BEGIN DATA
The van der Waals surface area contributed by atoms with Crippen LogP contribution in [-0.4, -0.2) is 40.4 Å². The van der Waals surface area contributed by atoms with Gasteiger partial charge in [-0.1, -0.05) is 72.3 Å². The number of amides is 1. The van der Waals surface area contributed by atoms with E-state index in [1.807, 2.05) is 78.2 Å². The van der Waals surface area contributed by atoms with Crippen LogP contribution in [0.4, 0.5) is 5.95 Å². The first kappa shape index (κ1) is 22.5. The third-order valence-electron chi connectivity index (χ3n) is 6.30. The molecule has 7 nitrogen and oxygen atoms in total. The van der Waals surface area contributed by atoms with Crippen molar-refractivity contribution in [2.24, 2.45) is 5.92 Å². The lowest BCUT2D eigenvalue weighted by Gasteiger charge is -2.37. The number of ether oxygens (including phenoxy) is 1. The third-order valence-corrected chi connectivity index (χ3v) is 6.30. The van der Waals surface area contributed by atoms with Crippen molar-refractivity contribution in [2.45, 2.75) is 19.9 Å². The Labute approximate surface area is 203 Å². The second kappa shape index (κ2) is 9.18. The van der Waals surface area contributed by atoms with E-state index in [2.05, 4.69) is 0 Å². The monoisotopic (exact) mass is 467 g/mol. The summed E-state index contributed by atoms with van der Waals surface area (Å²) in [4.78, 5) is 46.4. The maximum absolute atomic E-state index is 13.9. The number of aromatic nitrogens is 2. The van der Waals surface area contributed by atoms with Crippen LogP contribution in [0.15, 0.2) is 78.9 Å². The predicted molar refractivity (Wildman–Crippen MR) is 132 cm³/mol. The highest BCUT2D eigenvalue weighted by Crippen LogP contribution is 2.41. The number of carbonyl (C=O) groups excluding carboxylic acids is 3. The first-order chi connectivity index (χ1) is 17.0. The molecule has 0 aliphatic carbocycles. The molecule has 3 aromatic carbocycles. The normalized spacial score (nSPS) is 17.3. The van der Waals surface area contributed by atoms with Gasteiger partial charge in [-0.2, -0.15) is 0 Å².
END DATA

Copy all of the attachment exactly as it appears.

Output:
The van der Waals surface area contributed by atoms with Crippen LogP contribution in [-0.4, -0.2) is 40.4 Å². The van der Waals surface area contributed by atoms with Gasteiger partial charge in [-0.1, -0.05) is 72.3 Å². The number of amides is 1. The van der Waals surface area contributed by atoms with E-state index in [1.807, 2.05) is 78.2 Å². The van der Waals surface area contributed by atoms with Crippen LogP contribution in [0.4, 0.5) is 5.95 Å². The first kappa shape index (κ1) is 22.5. The third-order valence-electron chi connectivity index (χ3n) is 6.30. The molecule has 7 nitrogen and oxygen atoms in total. The van der Waals surface area contributed by atoms with Crippen molar-refractivity contribution in [2.24, 2.45) is 5.92 Å². The lowest BCUT2D eigenvalue weighted by Gasteiger charge is -2.37. The number of ether oxygens (including phenoxy) is 1. The third-order valence-corrected chi connectivity index (χ3v) is 6.30. The van der Waals surface area contributed by atoms with Crippen molar-refractivity contribution in [2.45, 2.75) is 19.9 Å². The Labute approximate surface area is 203 Å². The second kappa shape index (κ2) is 9.18. The van der Waals surface area contributed by atoms with E-state index in [2.05, 4.69) is 0 Å². The monoisotopic (exact) mass is 467 g/mol. The summed E-state index contributed by atoms with van der Waals surface area (Å²) in [4.78, 5) is 46.4. The maximum absolute atomic E-state index is 13.9. The number of aromatic nitrogens is 2. The van der Waals surface area contributed by atoms with Crippen LogP contribution in [0.15, 0.2) is 78.9 Å². The predicted molar refractivity (Wildman–Crippen MR) is 132 cm³/mol. The highest BCUT2D eigenvalue weighted by Crippen LogP contribution is 2.41. The number of carbonyl (C=O) groups excluding carboxylic acids is 3. The first-order chi connectivity index (χ1) is 17.0. The molecule has 0 aliphatic carbocycles. The molecule has 3 aromatic carbocycles. The normalized spacial score (nSPS) is 17.3. The van der Waals surface area contributed by atoms with Gasteiger partial charge in [-0.2, -0.15) is 0 Å².